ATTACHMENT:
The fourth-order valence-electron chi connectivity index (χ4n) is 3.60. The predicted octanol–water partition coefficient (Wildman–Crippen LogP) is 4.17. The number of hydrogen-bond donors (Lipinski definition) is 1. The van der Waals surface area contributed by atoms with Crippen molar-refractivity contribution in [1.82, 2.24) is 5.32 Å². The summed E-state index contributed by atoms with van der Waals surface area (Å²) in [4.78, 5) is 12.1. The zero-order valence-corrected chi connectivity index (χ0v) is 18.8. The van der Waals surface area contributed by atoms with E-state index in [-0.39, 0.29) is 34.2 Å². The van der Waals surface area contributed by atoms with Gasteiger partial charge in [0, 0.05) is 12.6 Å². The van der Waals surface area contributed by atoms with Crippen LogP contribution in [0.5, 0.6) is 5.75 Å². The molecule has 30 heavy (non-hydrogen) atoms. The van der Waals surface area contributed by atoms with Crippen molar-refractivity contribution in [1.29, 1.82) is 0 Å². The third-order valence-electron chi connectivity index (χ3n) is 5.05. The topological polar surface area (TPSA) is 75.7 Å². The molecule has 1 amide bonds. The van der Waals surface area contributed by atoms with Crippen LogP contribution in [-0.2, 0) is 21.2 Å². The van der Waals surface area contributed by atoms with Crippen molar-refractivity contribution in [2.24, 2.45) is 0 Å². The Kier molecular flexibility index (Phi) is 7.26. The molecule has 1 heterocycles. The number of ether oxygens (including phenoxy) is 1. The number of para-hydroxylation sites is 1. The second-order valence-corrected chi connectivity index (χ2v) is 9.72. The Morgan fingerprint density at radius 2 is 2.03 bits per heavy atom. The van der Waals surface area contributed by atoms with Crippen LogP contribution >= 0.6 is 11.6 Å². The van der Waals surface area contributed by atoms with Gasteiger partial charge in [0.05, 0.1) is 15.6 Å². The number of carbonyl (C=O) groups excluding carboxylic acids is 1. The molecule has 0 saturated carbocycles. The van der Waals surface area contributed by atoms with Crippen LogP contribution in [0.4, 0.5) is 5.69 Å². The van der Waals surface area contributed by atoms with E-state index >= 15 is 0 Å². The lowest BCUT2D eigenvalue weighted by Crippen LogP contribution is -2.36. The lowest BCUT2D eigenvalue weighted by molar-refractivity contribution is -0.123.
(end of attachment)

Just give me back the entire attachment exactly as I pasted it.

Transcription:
The fourth-order valence-electron chi connectivity index (χ4n) is 3.60. The predicted octanol–water partition coefficient (Wildman–Crippen LogP) is 4.17. The number of hydrogen-bond donors (Lipinski definition) is 1. The van der Waals surface area contributed by atoms with Crippen molar-refractivity contribution in [1.82, 2.24) is 5.32 Å². The summed E-state index contributed by atoms with van der Waals surface area (Å²) in [4.78, 5) is 12.1. The zero-order valence-corrected chi connectivity index (χ0v) is 18.8. The van der Waals surface area contributed by atoms with E-state index in [-0.39, 0.29) is 34.2 Å². The van der Waals surface area contributed by atoms with Gasteiger partial charge in [0, 0.05) is 12.6 Å². The van der Waals surface area contributed by atoms with Crippen LogP contribution in [0.5, 0.6) is 5.75 Å². The molecule has 30 heavy (non-hydrogen) atoms. The van der Waals surface area contributed by atoms with Crippen molar-refractivity contribution in [1.29, 1.82) is 0 Å². The third-order valence-electron chi connectivity index (χ3n) is 5.05. The topological polar surface area (TPSA) is 75.7 Å². The molecule has 1 amide bonds. The van der Waals surface area contributed by atoms with Crippen LogP contribution in [-0.2, 0) is 21.2 Å². The van der Waals surface area contributed by atoms with Crippen molar-refractivity contribution in [2.24, 2.45) is 0 Å². The Kier molecular flexibility index (Phi) is 7.26. The molecule has 1 heterocycles. The number of ether oxygens (including phenoxy) is 1. The number of para-hydroxylation sites is 1. The second-order valence-corrected chi connectivity index (χ2v) is 9.72. The Morgan fingerprint density at radius 2 is 2.03 bits per heavy atom. The van der Waals surface area contributed by atoms with Crippen LogP contribution >= 0.6 is 11.6 Å². The van der Waals surface area contributed by atoms with Gasteiger partial charge in [0.05, 0.1) is 15.6 Å². The number of carbonyl (C=O) groups excluding carboxylic acids is 1. The molecule has 0 saturated carbocycles. The van der Waals surface area contributed by atoms with Crippen LogP contribution in [0.4, 0.5) is 5.69 Å². The van der Waals surface area contributed by atoms with E-state index >= 15 is 0 Å². The lowest BCUT2D eigenvalue weighted by Crippen LogP contribution is -2.36. The lowest BCUT2D eigenvalue weighted by molar-refractivity contribution is -0.123.